55. The method as claimed in claim 51, wherein the record identification portion contains a record number portion that usually identifies a record number from among a number of sequentially numbered data records, and wherein the method includes determining whether the record number portion of the record identification portion identifies a record number from among a number of sequentially numbered data records.
56. The method as claimed in claim 55, which includes incrementing a record number for a next expected data record by one.
57. The method as claimed in claim 51, wherein said record locator table includes a track-level record locator table, and wherein the method includes searching said record locator table by computing an address for said requested variable-length data record using length information stored in said track-level record locator table for intervening variable-length data records in a track including said requested variable-length data record, said intervening variable-length data records occurring in the track before said requested variable-length data record.
58. The method as claimed in claim 51, which includes storing the record locator indices in a compressed format in the record locator table.
59. The method as claimed in claim 51, which includes storing the record identification portions in a compressed format.
60. Apparatus for retrieving data stored on at least one fixed block architecture (FBA) formatted storage medium comprising:
means for receiving a plurality of variable-length data records, each of said variable-length data records including at least a record identification portion and a data portion;
means, responsive to said means for receiving, for transforming and storing at least the data portions of said plurality of variable-length data records on said at least one FBA formatted storage medium;
means, responsive to said means for transforming and storing, for generating a corresponding plurality of record locator indices, each of said corresponding plurality of record locator indices being associated with one of said plurality of variable-length data records and a corresponding record identification portion, for uniquely identifying the location of each of the data portions of said plurality of variable-length data records stored on said at least one FBA formatted storage medium;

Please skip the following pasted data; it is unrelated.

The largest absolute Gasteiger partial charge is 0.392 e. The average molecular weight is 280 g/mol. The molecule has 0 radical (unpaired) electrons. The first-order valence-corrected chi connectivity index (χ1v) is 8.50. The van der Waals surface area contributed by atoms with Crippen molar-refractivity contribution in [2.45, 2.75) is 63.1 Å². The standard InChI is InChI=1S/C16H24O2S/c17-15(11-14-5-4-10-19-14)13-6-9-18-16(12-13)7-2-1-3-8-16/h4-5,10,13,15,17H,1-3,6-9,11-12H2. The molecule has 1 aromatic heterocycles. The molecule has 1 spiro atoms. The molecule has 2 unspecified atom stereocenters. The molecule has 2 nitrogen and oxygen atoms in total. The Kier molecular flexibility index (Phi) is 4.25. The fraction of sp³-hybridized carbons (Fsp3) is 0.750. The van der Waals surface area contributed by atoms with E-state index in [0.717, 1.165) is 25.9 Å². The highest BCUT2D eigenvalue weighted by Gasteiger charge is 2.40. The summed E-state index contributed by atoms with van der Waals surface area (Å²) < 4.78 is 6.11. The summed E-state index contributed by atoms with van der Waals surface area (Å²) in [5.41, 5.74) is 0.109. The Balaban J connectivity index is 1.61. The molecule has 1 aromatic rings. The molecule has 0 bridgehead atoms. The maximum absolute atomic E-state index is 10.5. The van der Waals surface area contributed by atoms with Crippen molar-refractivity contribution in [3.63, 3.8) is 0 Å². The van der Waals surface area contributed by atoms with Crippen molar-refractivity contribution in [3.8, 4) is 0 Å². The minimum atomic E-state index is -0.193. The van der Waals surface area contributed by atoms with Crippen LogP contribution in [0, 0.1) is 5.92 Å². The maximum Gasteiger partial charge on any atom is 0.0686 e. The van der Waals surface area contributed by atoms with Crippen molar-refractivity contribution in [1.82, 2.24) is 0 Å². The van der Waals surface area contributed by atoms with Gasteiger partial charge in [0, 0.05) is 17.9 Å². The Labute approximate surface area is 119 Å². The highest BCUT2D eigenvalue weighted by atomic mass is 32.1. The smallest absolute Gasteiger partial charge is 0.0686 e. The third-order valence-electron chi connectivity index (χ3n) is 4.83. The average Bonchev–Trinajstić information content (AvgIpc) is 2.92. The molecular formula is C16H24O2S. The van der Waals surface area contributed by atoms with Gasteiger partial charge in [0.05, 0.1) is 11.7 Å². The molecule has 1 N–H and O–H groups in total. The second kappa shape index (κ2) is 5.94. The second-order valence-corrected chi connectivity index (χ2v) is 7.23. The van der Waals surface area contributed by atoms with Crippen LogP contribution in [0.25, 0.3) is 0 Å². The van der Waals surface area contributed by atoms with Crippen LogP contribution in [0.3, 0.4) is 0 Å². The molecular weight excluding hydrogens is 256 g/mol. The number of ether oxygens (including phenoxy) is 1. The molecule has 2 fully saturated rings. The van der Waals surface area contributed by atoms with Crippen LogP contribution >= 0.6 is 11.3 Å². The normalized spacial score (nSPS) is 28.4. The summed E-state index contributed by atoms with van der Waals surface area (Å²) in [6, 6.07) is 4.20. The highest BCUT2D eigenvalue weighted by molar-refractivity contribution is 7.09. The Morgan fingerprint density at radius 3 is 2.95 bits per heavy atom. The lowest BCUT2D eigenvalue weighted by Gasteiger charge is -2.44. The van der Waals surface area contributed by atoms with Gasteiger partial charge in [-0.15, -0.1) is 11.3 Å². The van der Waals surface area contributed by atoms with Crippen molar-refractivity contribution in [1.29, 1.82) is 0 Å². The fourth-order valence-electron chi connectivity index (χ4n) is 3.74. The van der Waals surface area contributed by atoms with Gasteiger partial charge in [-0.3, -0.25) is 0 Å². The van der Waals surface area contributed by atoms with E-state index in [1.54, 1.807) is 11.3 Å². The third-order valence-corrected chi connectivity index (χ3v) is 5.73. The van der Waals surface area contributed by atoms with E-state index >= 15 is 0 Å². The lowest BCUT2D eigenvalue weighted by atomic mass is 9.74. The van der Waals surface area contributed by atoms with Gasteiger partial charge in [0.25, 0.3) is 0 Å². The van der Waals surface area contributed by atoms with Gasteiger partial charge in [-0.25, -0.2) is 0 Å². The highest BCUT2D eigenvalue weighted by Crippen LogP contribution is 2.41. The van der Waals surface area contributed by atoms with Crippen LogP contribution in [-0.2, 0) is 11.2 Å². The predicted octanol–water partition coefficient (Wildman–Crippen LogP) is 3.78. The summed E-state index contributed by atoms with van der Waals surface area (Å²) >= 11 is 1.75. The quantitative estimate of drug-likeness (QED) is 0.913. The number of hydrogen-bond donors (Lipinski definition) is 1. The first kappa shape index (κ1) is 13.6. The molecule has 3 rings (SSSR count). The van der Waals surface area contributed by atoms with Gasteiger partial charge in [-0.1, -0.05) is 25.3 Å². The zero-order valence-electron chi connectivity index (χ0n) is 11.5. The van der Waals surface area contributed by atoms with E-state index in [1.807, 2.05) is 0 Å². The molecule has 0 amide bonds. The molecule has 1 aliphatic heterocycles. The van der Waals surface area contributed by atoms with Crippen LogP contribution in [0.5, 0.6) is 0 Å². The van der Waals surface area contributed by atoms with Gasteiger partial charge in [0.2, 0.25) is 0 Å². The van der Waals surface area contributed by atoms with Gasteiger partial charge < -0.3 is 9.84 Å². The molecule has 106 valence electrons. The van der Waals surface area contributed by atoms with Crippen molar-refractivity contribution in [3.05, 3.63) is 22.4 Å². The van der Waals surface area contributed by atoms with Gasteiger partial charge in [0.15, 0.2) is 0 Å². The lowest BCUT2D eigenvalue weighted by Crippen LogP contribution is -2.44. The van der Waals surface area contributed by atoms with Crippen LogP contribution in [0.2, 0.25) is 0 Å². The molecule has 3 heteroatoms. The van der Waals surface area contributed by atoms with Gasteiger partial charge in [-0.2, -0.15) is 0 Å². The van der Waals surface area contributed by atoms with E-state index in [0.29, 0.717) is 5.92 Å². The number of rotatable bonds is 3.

memory storage means, for storing at least said plurality of record locator indices in a record locator data structure, the record locator indices being stored at locations different from the locations of the data portions of their associated variable-length data records;
means for requesting access to a requested variable-length data record, and for providing the record identification portion corresponding to said requested variable-length data record;
means, responsive to said means for requesting access, for searching said record locator data structure stored in said memory storage means, for locating an associated one of said record locator indices corresponding to said requested variable-length data record; and
record retrieval means, responsive to said means for searching, for retrieving from said at least one FBA formatted storage medium at least the data portion of said requested variable-length data record as directed by said associated one of said record locator indices corresponding to said requested variable-length data record.
61. The apparatus as claimed in claim 60, wherein said means for receiving includes means for receiving said plurality of variable-length data records in count-key-data (CKD) format.
62. The apparatus as claimed in claim 60, which further includes means for compressing a count portion of each variable-length data record to produce a compressed count portion of said each variable-length data record, and wherein the memory storage means includes means for storing the compressed count portion of each variable-length data record in the record locator data structure.
63. The apparatus as claimed in claim 60, which further includes means for compressing a portion of each variable-length data record to produce a compressed portion of said each variable-length data record, and wherein the memory storage means includes means for storing the compressed portion of said each variable-length data record in the record locator data structure.
64. The apparatus as claimed in claim 63, wherein the data portion of said each variable-length data record stored in said at least one FBA formatted storage medium is not compressed, and wherein the means for transforming and storing includes means for storing the compressed portion of said each variable-length data record in said at least one FBA formatted storage medium in association with the data portion of said each variable-length data record.